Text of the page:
Penned by Danish screenwriter Kim Fupz Aakeson (“Dancers”), HBO Europe’s new show “Welcome to Utmark” is one buzzy contender for this year’s Nordisk Film & TV Fond Prize, whose announcement on Feb. 3 marks one highlight at the Göteborg Festival TV Drama Vision.
The eight-part series, produced by Norway’s Paradox, represents a clear bell-weather to HBO Europe’s ambitions for Scandinavia, mixing some of the finest talent in the region, led by Icelandic director Dagur Kári (“Virgin Mountain”) and lensed by Norwegian DP Andreas Johannessen.
The result is a modern Western, set on the northern margins of Norway, on Sami territory where breathtaking landscape often steals the show. Dramatic opening shots of a sweeping barren landscape set the scene for the viewer. This is a tale set on the edges of civilization – as it is conceived by most Norwegians, and Utmark is a frontier town. Its inhabitants are often caricatured, but profoundly human in their contradictions. Aakeson draws shades of grey through characters’ stark contrasts: a sheriff with fast bowl syndrome, a proud Sami, owner of a 4×4, a possessed shopkeeper, a grieving pimp, among others.
The center of a drama that engulfs a whole community turns on a battle for livestock and a young daughter -played by Alma Günther (“Side by Side”)- of a divorcing couple who – seemingly vainly – tries to make adults behave like adults. Events spin off out of control as the show’s structure hints at the entropy of reality. Comedy and tragedy intertwine in an emotional take on the genre and its very human drama. If there is any pattern to the early events in this Western, its women and teens who drive the drama, and hold some of hope for the future.
Variety interviewed Aakeson a few days before Sweden’s Göteborg Festival.
Although there’s a clear sense of influence of “Fargo” and “Twin Peaks,” the show presents a quite unique universe, with its own idiosyncrasies and dynamics, building upon the Western. How did that come about it?
When we had this idea, it was actually for a feature film, but, yes, we approached this as a Western. We had a quite short synopsis with took in character and plot and we wanted to find a city, a society in northern Norway, which is our frontier – as for most Nordic countries. The indigenous Sami population is there, but also “society,” a western world setting with a priest, an undertaker, a bar, one police officer. We had a “Fargo” and “Twin Peaks” tone from the beginning but the choice of Dagur Kari as director was very deliberate – to have someone who knew how to get this melody going for eight episodes because this is his world also. And he is a master of pause. One big thing was having the same director and cinematographer for all eight parts so we knew all the way what kind of notes we were hitting.
The characters in Utmark – often presented with comedic undertones – rapidly establish multiple contrasts that makes them remarkably tridimensional….
I studied screenwriting at Denmark’s National Film School in the mid ’90s. We were always told, “This is a small country, we don’t have any money. So here’s a woman and a man, make it interesting.” We found out that it’s often about building expectation and then surprising, twisting ideas. This was how we’d work on small scenarios with few characters, always exploring which way we’d take them. Early on we decided what the characters would be like but we didn’t know where their arcs would be going. That was really quite good. For me, often everything is too planned, everything fits too neatly, and then there’s no surprise. If your character goes exploring like on a safari you suddenly find strange solutions, connections, which makes work more fun.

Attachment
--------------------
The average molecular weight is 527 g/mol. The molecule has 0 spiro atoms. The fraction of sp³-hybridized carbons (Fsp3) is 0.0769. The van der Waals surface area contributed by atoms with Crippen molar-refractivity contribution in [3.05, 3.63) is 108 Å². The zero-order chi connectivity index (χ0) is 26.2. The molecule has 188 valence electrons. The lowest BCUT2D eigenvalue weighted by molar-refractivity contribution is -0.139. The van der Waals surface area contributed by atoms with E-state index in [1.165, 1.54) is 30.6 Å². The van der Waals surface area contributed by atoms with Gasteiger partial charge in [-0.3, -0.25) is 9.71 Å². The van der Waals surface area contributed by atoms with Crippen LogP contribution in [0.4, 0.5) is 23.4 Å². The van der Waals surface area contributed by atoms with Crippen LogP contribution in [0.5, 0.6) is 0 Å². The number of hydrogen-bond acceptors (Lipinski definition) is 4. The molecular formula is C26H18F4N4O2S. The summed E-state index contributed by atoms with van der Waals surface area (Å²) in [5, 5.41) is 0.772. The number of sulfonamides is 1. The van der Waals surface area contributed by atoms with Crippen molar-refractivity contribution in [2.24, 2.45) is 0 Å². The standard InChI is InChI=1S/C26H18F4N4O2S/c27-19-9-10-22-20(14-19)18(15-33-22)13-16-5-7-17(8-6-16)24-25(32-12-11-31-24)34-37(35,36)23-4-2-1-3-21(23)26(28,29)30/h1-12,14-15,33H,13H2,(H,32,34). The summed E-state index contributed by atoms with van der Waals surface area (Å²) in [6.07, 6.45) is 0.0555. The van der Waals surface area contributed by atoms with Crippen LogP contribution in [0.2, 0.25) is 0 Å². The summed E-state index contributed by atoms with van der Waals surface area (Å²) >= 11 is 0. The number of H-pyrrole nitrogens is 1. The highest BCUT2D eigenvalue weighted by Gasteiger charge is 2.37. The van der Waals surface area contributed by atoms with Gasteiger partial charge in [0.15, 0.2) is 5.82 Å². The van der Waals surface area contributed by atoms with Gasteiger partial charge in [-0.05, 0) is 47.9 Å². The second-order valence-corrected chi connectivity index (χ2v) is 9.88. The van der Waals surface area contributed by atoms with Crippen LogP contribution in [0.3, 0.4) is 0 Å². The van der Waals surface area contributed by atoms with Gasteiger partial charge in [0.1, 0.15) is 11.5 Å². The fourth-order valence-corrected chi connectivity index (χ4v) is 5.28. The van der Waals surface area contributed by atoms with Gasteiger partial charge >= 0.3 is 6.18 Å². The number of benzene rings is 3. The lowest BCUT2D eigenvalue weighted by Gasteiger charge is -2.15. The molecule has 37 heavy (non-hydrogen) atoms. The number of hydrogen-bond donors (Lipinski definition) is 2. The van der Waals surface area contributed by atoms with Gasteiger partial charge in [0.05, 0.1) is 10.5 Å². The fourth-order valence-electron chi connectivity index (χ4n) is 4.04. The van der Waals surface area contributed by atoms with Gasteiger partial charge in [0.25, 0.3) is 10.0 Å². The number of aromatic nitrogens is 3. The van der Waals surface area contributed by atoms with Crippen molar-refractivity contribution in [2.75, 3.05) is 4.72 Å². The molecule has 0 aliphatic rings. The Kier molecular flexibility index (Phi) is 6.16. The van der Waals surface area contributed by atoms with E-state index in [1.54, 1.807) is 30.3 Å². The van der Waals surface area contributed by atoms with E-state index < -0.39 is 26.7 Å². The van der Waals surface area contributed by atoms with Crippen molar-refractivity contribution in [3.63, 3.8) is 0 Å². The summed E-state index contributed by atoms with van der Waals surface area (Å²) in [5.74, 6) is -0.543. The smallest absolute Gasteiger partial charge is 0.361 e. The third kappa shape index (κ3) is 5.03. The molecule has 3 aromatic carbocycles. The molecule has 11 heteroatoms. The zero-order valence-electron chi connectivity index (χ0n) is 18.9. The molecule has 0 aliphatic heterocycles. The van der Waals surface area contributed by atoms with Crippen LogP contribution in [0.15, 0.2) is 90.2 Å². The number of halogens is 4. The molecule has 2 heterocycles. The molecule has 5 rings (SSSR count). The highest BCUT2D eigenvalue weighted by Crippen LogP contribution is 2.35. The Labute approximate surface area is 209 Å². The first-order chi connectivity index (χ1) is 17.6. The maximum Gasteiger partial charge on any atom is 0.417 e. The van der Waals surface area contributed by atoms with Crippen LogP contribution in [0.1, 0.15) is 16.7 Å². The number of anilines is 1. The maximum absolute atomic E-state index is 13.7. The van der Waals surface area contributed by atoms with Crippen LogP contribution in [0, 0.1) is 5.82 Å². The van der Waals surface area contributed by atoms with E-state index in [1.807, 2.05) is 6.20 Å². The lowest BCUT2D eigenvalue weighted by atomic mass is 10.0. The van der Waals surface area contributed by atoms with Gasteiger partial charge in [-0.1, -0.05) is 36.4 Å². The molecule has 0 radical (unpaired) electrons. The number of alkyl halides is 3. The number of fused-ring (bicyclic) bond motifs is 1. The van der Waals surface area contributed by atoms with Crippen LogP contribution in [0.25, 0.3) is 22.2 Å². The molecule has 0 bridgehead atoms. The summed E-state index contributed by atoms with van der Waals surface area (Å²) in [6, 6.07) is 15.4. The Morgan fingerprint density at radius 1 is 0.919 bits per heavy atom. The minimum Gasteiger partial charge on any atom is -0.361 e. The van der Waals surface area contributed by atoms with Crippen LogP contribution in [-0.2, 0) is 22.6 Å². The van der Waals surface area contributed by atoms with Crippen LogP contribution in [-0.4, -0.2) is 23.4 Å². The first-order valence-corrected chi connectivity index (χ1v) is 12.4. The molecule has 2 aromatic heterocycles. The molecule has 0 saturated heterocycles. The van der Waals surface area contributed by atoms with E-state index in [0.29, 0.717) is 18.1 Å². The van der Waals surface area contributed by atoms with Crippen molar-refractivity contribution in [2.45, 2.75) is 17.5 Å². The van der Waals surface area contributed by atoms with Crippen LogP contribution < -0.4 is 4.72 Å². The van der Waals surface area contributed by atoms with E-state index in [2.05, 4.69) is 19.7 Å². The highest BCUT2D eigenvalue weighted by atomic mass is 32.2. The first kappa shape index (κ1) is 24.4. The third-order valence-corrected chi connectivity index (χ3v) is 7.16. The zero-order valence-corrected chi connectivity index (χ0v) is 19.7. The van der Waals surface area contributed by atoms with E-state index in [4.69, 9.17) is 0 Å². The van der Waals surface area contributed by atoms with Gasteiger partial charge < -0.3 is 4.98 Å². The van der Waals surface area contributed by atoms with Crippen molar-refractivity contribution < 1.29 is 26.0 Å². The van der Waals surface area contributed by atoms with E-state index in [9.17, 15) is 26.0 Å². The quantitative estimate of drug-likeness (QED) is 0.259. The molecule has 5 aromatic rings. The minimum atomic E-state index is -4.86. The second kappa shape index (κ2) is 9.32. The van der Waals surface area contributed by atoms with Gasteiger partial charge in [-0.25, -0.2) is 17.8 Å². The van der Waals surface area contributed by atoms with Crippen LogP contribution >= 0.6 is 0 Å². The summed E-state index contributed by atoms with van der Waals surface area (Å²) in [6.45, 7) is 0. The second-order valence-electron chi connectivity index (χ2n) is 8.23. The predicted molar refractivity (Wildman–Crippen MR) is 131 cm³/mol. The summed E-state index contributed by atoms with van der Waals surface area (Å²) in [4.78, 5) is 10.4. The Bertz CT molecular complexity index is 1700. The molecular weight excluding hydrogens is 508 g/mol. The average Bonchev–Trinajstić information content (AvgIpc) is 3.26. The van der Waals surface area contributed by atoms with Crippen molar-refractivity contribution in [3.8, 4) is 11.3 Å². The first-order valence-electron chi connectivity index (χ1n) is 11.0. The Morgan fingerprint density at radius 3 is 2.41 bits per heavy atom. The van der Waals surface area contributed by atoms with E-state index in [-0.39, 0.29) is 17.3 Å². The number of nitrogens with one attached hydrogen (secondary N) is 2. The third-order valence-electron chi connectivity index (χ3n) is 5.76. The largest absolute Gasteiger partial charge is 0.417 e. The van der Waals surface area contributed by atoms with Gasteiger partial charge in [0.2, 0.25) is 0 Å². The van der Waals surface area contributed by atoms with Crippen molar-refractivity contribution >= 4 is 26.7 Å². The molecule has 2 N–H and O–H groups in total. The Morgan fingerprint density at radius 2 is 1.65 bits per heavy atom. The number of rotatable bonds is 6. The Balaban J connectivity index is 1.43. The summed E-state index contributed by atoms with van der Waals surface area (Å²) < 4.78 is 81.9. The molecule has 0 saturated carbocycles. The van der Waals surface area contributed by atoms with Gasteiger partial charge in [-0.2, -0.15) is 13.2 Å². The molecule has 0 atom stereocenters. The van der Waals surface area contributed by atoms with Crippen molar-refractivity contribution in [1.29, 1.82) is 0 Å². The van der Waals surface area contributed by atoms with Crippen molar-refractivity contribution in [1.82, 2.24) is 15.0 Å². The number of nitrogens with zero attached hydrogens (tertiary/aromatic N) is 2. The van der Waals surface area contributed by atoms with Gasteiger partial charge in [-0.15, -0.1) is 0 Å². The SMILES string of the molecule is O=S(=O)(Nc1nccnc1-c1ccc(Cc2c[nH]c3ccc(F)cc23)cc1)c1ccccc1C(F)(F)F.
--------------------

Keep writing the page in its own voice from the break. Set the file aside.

That shines through, as does the ambivalence of the characters, which marks out the show’s tone, ranging from comic to tragic to emotional, but always rooted in the genre. Can you comment?
Tone is always kind of a dangerous thing to balance because the humor can eat into the seriousness and vice-versa. In many ways, you work on the script with the director and actors, and it becomes a different version, and then in the editing room you calibrate. “Now that’s silly, now it’s too dark, yes, that’s it!” You can very easily tip too much one way or the other, so it’s very much about having the possibilities, having the cast playing [with the text] and you have to get it right in the editing room. I could’t imagine working with anyone but Dagur on this journey because he is very much into this kind of world.
You mentioned the original idea being a film. What did the series format give you when developing its structure?
To me, it’s about the conflict, how it evolves. Like a cancer, moving in through the society and how a lot of things happens, like in the real world. They aren’t planned by some mastermind. It’s simply human beings trying to get along in the world and suddenly they push each other, not deliberately but it just happens. I like this way of telling a story, which is not easy in a feature film. A feature film’s so tight, it’s the story of a man going from here to there, and now he knows what he didn’t at the beginning, In a series, by contrast, it’s possible to be more… I don’t want to say casual, but with no straight lines. It’s a more open and more interesting journey than a feature film, which is very structured and tight.